By Dan Stinton
My social media feeds have been filled with comments on how cold it is, how many layers are needed and whether or not to wear a hat. Whilst sorting through my selection of hats, I also started taking a look at the conditions for the Arrowhead Ultra which began to put it all into perspective.
The Arrowhead is a 135-mile race across Northern Minnesota on rugged, scenic Arrowhead State Snowmobile Trail which took place on 28th-30th January. Clearly, conditions are always going to be tough during this race, but this year competitors had to face the polar vortex – the mass of low-pressure cold air that sometimes splinters off from the arctic and heads south, with temperatures dipping to -35⁰C and windchills reaching nearly -50⁰C.
Photo credit: Arrowhead Ultra
Before the start of the race, you need to pick your mode of travel, with a choice of foot, ski or bike. This year sees the 15th year of the race which has an average finish rate of less than 50% demonstrating the extent of the challenge. The organisers state that it’s recognised in the book “The World’s Toughest Endurance Challenges” by Richard Hoad and Paul Moore as “one of the 50 toughest races in the world”.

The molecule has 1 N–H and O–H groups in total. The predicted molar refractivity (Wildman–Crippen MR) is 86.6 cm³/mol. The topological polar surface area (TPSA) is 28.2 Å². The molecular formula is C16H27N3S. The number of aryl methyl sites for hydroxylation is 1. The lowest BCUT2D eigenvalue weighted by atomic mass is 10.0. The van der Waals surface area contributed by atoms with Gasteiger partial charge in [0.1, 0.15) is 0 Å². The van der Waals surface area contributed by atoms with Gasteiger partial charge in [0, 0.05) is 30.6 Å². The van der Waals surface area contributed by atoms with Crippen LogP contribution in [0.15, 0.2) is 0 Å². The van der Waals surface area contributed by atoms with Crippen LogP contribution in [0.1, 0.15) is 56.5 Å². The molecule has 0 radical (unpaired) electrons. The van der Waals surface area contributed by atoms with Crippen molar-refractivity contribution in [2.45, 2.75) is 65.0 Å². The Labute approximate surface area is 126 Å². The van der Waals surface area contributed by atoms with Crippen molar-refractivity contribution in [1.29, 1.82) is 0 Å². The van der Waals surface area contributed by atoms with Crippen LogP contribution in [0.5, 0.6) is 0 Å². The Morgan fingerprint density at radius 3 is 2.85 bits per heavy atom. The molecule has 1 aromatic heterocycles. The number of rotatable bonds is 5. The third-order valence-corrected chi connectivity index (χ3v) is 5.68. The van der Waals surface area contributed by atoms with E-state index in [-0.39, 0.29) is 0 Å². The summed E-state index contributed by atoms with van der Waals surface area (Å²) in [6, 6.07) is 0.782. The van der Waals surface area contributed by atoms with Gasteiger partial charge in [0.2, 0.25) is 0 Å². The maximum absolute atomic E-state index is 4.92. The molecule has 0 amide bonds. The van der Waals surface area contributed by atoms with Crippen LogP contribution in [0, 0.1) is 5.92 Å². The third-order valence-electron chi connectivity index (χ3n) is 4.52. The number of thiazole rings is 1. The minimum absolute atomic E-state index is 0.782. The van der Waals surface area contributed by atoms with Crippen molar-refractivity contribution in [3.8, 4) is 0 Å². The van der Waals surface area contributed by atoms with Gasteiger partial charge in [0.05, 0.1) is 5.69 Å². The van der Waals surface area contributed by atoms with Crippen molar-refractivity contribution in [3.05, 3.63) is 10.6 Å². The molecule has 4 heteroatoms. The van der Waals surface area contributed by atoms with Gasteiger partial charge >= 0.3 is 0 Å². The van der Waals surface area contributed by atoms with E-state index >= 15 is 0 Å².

As an added twist, you can also choose to go “unsupported” which means you’re not allowed food, water, or time to warm up at checkpoints. You can’t change your mind either, once you’re unsupported, there’s no backing down and using the facilities – its either finish unsupported or DNF.
Photo credit: Scott Rokis
Unsurprisingly only 52 of the 146 competitors reached the finish line. On bike, Jordan Wakeley finished first in 11:43:00 setting a new men’s record. Credit to second place Neil Beltchenko who finished in 13:27:00, but also competed the race as the first unsupported men’s biker. In total 39 bikers finished the race.
When it came to running, just 13 people finished, with Jovica Spajic and Scott Hoberg crossing the finish line in 36:09:00. First female runner, Faye Norby, finished in 48:34:00 at the same time as the first unsupported runner, Jeff Leuwerke. Just four people attempted the ski race and unfortunately, none of them finished.
We’ll be sure to give you a heads up when the entries open for next year!